CAAT News Oct/Nov 2005 – Report
Frank Slijper sketches out arms industry lobbying in Brussels.
The process towards a European Constitution has largely come to a halt after it received a severe blow earlier this spring when a majority of French and Dutch voters rejected it in national referenda. Their “no” vote was a slap in the face for the governments that found out that their vision of Europe was not the people’s, however diverse their reasons had been. Unfortunately this victory has a bitter taste for those who reject the constitutional treaty because of its military dimension.
As things look now, the process of further militarisation of the European Union, and worse, the complete lack of democratic control of it, moves on regardless of the constitutional debate. An important reason for this is that military developments within the EU largely tend to happen behind closed doors. That means that crucial policy preparation meetings are mostly organised for “stakeholders” only – meaning defence community bureaucrats and arms industry representatives, with a few parliamentarians or “independent experts” who are mostly invited for window dressing.
For a long time, plans for a European military policy moved forward extremely slowly. It seemed that most people had accepted that the EU was there for economic co-operation while NATO – though under American dominance – was the relevant military umbrella for most of western Europe. This was the case until the early 1990s. Step by step, a “domestic” EU process has now gained speed. Over the last few years a number of military-related developments at European level have made a decisive impact on the course of action that is now followed by the EU’s executive body, the European Commission. Issues that were deemed likely to remain at the discussion table forever appear to have suddenly rooted: EU defence policy, common procurement, military research spending and the restructuring of the arms industry.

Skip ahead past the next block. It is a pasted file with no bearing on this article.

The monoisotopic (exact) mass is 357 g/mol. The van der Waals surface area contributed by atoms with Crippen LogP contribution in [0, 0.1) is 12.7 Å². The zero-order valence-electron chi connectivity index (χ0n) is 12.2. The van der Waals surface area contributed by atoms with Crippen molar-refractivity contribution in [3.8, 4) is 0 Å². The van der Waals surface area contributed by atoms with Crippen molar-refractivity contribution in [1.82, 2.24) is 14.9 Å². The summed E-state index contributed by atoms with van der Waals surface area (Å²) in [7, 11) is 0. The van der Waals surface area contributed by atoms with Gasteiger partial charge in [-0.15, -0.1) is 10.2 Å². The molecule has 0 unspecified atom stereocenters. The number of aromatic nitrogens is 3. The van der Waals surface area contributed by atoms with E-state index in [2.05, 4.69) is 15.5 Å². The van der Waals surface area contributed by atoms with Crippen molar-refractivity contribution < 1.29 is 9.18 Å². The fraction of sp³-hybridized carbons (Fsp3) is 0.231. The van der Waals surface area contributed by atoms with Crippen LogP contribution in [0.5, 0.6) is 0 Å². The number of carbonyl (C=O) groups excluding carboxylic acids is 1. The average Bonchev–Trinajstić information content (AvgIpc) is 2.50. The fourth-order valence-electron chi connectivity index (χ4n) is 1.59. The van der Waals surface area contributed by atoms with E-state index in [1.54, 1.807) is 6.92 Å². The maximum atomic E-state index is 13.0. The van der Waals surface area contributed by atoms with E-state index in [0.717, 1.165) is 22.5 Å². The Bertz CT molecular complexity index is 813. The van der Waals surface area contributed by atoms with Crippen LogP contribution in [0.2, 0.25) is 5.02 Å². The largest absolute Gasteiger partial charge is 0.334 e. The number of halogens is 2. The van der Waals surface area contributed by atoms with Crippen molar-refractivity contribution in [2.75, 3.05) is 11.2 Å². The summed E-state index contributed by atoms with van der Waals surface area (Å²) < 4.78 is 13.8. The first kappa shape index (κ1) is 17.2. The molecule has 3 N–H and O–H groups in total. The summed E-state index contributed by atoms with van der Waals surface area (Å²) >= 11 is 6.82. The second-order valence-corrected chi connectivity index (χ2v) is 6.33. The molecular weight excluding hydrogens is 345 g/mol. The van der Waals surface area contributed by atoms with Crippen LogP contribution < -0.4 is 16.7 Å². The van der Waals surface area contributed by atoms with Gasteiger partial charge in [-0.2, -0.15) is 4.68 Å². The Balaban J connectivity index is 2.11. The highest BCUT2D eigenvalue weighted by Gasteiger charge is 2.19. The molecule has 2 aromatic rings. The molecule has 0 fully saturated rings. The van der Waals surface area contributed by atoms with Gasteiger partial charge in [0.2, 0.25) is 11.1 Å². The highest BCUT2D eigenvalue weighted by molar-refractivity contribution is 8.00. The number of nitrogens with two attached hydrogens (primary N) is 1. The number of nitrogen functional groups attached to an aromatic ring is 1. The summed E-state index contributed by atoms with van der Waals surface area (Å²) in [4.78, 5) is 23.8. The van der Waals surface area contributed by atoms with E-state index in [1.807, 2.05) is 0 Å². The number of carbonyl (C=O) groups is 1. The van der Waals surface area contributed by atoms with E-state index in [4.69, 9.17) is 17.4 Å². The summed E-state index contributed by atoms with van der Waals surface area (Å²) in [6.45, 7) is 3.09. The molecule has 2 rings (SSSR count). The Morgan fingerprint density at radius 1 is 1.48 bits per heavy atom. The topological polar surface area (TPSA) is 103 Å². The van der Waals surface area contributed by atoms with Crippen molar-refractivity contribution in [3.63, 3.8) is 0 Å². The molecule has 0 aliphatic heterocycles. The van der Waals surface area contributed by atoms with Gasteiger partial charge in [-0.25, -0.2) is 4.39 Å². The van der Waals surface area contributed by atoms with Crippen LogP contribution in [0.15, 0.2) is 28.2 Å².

The incorporation of military issues in the EU Constitution and the creation of the European Defence Agency in particular are important milestones that have passed unnoticed for many people. Not so for the defence industry. Before a dozen generals and diplomats, three arms industry representatives were asked to give their view on Europe’s defence policies – while no one from civil society organisations was asked for theirs.
The arms industry’s involvement in the preparation of the European Constitution is in no way unique. Over the last few years the arms industry has constantly and increasingly pressurised high-ranking officials and parliamentarians, in Brussels and in national capitals, to adopt their policy proposals. This has met with no small degree of success. “The Group of Personalities”, “LeaderSHIP 2015” and other so-called task forces led by European Commission luminaries, have been essential in lobbying for the interests of the arms industry, ranging from increased spending on anti-terrorist technology, to the removal of arms export barriers.
The recent introduction of “security research” spending is a clear victory for the defence industry and opens new opportunities to extend the range of the previously civil European research budget into the military domain. Moreover, the advantage, both in access and strength, that the industry has over civil society in lobbying its interests also threatens the 1998 EU Code of Conduct on arms exports, which should forbid arms sales to human rights abusers or conflict zones. Export barriers tend to go down towards the lowest common denominator.
The close co-operation between the European Commission and the arms industry is a classic example of backroom policy-making, and a caricature of the way in which many people today look at European decision-making processes in general. It is therefore high time for a much more transparent European decision-making process – particularly on military matters – to involve civil society, instead of the current situation of overwhelming corporate power. Arms control organisations certainly should play a larger role in that too. After the French and Dutch rejection of the Constitution the opportunities are certainly there.
Frank Slijper is the author of The emerging EU Military-Industrial Complex; Arms industry lobbying in Brussels. This Transnational Institute report was produced in cooperation with Campagne tegen Wapenhandel (NL)